Saturday, May 20, 2017

dbzer0 on the NAP

dbzer0 on the NAP - George J. Dance, Nolan Chart:

May 15, 2017 - "Last week I wrote an article dealing with two claims that the non-aggression principle (or NAP) was useless. In return I received not one but two requests to deal with another such claim: this one on an anonymous blog called A Division by Zer0, which also argues that 'the Non-Aggression principle is useless as a moral guideline.'

"The blog author (dbzer0 for short) defines NAP as the principle that 'no human should aggress over another human. This is meant to mean the initial use of coercive force as well as the threat of such'.... This is fine, as long as 'aggress over another human' is interpreted as 'initiate force against other people or their property' (which does not say anything about what property is, or if there is any, much less who owns what property, so no question is begged).

"Using this principle, a libertarian can derive moral axioms (like 'Rape is wrong, because rape is aggression' or 'It is not wrong to forcibly prevent a rape, because forcibly preventing aggression is not aggression') and make moral judgments (like 'I shouldn’t rape Mary' or 'I should stop John from raping Mary'). That looks pretty useful to me; so why does dbzer0 claim it is useless?

Is NAP unnecessary?
dbzer0’s first argument is that it is unnecessary to have NAP as a rule, because 'other moral systems … already encompass such rules (with stipulation) as a natural consequence of their suggestions.' But one cannot simply follow 'other moral systems' in general instead of NAP; moral systems disagree both in 'rules' and 'stipulations', and where they do disagree one would have to follow one or another. That means either deciding which system to follow, or deciding on a principle that tells one which system to follow in which case. How does one decide that?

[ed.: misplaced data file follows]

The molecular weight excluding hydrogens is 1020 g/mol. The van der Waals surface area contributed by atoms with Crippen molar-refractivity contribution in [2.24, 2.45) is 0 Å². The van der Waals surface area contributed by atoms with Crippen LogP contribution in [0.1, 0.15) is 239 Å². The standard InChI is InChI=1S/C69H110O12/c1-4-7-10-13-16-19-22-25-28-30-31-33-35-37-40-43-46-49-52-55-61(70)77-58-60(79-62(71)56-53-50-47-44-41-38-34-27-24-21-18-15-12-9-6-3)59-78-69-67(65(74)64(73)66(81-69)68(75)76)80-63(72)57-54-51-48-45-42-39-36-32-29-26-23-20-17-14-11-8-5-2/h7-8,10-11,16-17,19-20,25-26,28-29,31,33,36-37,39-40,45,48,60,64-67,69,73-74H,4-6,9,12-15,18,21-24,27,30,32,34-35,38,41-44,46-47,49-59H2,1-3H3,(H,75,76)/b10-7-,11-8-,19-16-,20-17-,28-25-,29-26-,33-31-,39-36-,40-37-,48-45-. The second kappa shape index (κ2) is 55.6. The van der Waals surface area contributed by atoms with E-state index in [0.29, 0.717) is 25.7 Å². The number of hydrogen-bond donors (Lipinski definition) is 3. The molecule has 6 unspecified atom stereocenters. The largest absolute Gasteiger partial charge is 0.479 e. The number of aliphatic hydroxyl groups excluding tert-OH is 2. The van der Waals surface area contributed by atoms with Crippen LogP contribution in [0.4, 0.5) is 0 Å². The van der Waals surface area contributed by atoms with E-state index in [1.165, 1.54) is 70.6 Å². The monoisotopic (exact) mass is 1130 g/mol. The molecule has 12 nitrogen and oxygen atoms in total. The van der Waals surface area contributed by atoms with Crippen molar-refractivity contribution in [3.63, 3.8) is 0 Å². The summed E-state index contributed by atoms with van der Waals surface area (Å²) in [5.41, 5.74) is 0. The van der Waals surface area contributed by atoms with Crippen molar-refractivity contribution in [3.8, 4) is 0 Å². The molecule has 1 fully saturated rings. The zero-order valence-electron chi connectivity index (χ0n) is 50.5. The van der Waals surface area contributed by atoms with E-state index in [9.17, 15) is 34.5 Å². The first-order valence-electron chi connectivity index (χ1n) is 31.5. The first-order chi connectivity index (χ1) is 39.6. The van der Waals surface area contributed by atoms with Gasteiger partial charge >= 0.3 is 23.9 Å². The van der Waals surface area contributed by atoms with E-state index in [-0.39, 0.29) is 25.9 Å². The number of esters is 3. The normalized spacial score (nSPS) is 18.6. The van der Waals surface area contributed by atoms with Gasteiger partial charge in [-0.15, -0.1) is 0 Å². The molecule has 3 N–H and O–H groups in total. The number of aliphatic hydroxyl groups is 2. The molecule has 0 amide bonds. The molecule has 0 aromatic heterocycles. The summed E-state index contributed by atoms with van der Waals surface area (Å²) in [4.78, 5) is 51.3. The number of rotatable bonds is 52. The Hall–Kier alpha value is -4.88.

dbzer0 claims that every non-libertarian moral system ('anything else') is distinguished 'by the absence of the NAP,' but gives no reason to think that must be. Logically, a moral system can either (1) contain or 'encompass' NAP; (2) partly contain NAP, or (3) not contain NAP at all. Following NAP might indeed be useless if following any one of those systems resulted in making the exact same moral judgments as following NAP. But ... systems that would result in the same judgments would be type (1) systems; but how would following a type (1) system not be following NAP?

To make this clear, let us look at the specific alternatives dbZer0 discusses. One is Christianity, which as he points out has NAP-like rules such as 'Thou shalt not kill'. But, as he also points out, 'Thou shalt not kill' 'can lead to worse results (such as foregoing killing in self-defence)', precisely the result that NAP does not lead to. So that example is no evidence that NAP is useless, but the opposite: that NAP is a better rule than some alternatives."

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